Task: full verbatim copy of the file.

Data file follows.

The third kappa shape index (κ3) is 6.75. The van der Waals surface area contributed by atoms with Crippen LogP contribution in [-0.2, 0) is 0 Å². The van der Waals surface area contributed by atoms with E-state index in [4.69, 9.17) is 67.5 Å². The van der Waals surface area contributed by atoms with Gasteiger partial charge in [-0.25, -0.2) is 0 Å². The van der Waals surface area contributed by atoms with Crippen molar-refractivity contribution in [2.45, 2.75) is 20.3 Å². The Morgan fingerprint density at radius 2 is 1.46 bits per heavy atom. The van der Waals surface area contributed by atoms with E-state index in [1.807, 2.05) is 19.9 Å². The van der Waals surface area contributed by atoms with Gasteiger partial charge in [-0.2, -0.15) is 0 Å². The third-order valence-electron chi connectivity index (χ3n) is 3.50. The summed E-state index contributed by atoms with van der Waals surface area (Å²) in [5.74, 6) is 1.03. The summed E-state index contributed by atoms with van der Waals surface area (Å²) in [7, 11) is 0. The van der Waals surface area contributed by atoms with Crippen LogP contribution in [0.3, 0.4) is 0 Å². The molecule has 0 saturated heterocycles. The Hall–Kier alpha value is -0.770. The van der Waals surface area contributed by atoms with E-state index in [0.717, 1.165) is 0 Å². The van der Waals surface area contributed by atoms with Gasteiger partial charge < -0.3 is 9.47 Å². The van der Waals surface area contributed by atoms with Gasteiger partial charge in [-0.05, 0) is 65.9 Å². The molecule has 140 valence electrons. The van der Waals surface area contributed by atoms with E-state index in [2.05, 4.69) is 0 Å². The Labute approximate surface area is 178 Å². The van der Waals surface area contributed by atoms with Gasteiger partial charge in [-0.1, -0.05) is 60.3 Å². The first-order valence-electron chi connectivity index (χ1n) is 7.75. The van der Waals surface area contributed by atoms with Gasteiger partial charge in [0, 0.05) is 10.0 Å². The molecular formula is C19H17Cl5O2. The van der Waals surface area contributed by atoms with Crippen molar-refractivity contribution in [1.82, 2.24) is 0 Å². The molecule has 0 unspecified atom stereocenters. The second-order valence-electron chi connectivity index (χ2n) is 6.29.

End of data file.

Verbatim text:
The third kappa shape index (κ3) is 6.75. The van der Waals surface area contributed by atoms with Crippen LogP contribution in [-0.2, 0) is 0 Å². The van der Waals surface area contributed by atoms with E-state index in [4.69, 9.17) is 67.5 Å². The van der Waals surface area contributed by atoms with Gasteiger partial charge in [-0.25, -0.2) is 0 Å². The van der Waals surface area contributed by atoms with Crippen molar-refractivity contribution in [2.45, 2.75) is 20.3 Å². The Morgan fingerprint density at radius 2 is 1.46 bits per heavy atom. The van der Waals surface area contributed by atoms with E-state index in [1.807, 2.05) is 19.9 Å². The van der Waals surface area contributed by atoms with Gasteiger partial charge in [-0.2, -0.15) is 0 Å². The third-order valence-electron chi connectivity index (χ3n) is 3.50. The summed E-state index contributed by atoms with van der Waals surface area (Å²) in [5.74, 6) is 1.03. The summed E-state index contributed by atoms with van der Waals surface area (Å²) in [7, 11) is 0. The van der Waals surface area contributed by atoms with Crippen LogP contribution in [0.3, 0.4) is 0 Å². The molecule has 0 saturated heterocycles. The Hall–Kier alpha value is -0.770. The van der Waals surface area contributed by atoms with E-state index in [0.717, 1.165) is 0 Å². The van der Waals surface area contributed by atoms with Gasteiger partial charge < -0.3 is 9.47 Å². The van der Waals surface area contributed by atoms with Gasteiger partial charge in [-0.05, 0) is 65.9 Å². The molecule has 140 valence electrons. The van der Waals surface area contributed by atoms with E-state index in [2.05, 4.69) is 0 Å². The Labute approximate surface area is 178 Å². The van der Waals surface area contributed by atoms with Gasteiger partial charge in [-0.1, -0.05) is 60.3 Å². The first-order valence-electron chi connectivity index (χ1n) is 7.75. The van der Waals surface area contributed by atoms with Gasteiger partial charge in [0, 0.05) is 10.0 Å². The molecular formula is C19H17Cl5O2. The van der Waals surface area contributed by atoms with Crippen molar-refractivity contribution in [1.82, 2.24) is 0 Å². The molecule has 0 unspecified atom stereocenters. The second-order valence-electron chi connectivity index (χ2n) is 6.29.